Skip to main content

Unit information: Modernism and the Body in 2017/18

Please note: you are viewing unit and programme information for a past academic year. Please see the current academic year for up to date information.

Unit name Modernism and the Body
Unit code ENGL30034
Credit points 20
Level of study H/6
Teaching block(s) Teaching Block 2 (weeks 13 - 24)
Unit director Professor. Maude
Open unit status Not open
Pre-requisites

None.

Co-requisites

None.

School/department Department of English
Faculty Faculty of Arts

Description

In an essay on illness, Virginia Woolf writes of the need in literature to represent such experiences as 'heat and cold, comfort and discomfort, hunger and satisfaction, health and illness', sensations and bodily expressions that are crucial to the everyday. Along with her fellow modernist W. B. Yeats, and like writers from Mann to Beckett and Faulkner, Woolf also wrote astutely about the experience of ageing. These and other authors have all written with profundity and compassion about the many varieties of embodied experience: sex and childbirth, eating and defecation, pleasure and pain, desire and repulsion. Literary texts help us understand the complexities of embodied life, for they tend to deal with the more ambivalent areas of experience where simple definitions break down or prove inadequate. The greatest literary texts seldom propose straightforward answers. Rather, they rather provide us with nuanced representations that question the reductive categorisations that embodiment resists.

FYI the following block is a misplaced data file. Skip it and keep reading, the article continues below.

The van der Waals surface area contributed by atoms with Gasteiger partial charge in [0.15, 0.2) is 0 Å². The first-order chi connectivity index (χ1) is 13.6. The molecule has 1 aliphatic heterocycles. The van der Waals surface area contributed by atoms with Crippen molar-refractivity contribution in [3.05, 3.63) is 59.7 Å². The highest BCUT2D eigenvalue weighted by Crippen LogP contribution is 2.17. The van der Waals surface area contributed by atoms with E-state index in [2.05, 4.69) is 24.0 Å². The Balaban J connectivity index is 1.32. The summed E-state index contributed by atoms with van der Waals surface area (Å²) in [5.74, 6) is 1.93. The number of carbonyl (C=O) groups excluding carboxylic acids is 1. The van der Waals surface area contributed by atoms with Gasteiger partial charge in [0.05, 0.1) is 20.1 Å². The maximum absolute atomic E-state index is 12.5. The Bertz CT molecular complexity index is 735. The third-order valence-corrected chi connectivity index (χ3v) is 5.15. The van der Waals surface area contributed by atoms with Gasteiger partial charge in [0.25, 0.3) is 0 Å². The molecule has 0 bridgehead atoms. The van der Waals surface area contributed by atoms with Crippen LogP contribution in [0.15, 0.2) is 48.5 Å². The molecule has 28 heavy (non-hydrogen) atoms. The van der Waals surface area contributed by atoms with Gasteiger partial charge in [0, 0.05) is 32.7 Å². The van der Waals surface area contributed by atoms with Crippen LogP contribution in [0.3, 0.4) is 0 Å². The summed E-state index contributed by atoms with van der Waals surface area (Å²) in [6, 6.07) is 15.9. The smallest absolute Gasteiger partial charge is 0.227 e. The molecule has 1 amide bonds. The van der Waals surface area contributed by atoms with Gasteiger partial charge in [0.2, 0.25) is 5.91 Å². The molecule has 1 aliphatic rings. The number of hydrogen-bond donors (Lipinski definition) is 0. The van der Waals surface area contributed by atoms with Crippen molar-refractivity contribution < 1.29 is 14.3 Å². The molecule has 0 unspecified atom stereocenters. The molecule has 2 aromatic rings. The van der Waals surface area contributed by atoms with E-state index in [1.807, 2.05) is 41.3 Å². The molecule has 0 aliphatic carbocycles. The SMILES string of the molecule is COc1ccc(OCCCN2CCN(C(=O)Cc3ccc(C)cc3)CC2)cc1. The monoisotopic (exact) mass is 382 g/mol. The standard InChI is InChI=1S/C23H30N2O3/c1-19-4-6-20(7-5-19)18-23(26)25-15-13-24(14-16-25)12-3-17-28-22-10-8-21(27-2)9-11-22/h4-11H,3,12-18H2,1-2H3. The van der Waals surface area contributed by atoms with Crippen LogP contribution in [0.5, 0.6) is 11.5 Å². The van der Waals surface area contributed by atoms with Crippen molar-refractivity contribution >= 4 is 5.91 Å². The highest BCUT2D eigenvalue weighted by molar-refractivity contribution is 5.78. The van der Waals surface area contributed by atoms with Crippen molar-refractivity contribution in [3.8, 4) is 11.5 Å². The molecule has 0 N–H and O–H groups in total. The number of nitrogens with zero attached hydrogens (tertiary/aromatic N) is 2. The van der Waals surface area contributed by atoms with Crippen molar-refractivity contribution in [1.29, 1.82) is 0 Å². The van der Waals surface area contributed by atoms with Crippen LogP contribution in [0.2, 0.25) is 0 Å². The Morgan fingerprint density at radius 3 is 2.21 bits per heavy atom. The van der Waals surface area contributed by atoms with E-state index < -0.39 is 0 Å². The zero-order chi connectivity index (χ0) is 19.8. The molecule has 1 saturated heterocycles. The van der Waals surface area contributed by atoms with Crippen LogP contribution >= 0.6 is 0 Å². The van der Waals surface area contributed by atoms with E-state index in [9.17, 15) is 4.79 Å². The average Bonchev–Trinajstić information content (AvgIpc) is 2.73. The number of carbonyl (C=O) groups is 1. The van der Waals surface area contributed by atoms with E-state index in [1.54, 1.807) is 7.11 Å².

Intended learning outcomes

On successful completion of this unit students will have

(1) developed a detailed knowledge and critical understanding of modernist literature on the body;

(2) in-depth understanding of the theoretical contexts that inform thinking about the body;

(3) demonstrated the ability to analyse and evaluate differing critical accounts of the primary literature;

(4) demonstrated the ability to identify and evaluate pertinent evidence in order to develop/illustrate a cogent argument;

(5) strengthened their skills in argumentation and academic writing.

Teaching details

1 x 2-hour seminar per week.

Assessment Details

  • 1 essay of 2,000 words (40%)
  • 1 essay of 3,000 words (60%)

Both summative elements will assess ILOs 1-5.

Reading and References

  • James Joyce, A Portrait of the Artist as a Young Man (1916)
  • Elizabeth Bowen, To the North (1932)
  • D.H. Lawrence, Sons and Lovers (1913)
  • Wyndham Lewis, Tarr (1918)
  • Katherine Mansfield, Collected Short Stories
  • Virginia Woolf, Mrs Dalloway (1925)

Feedback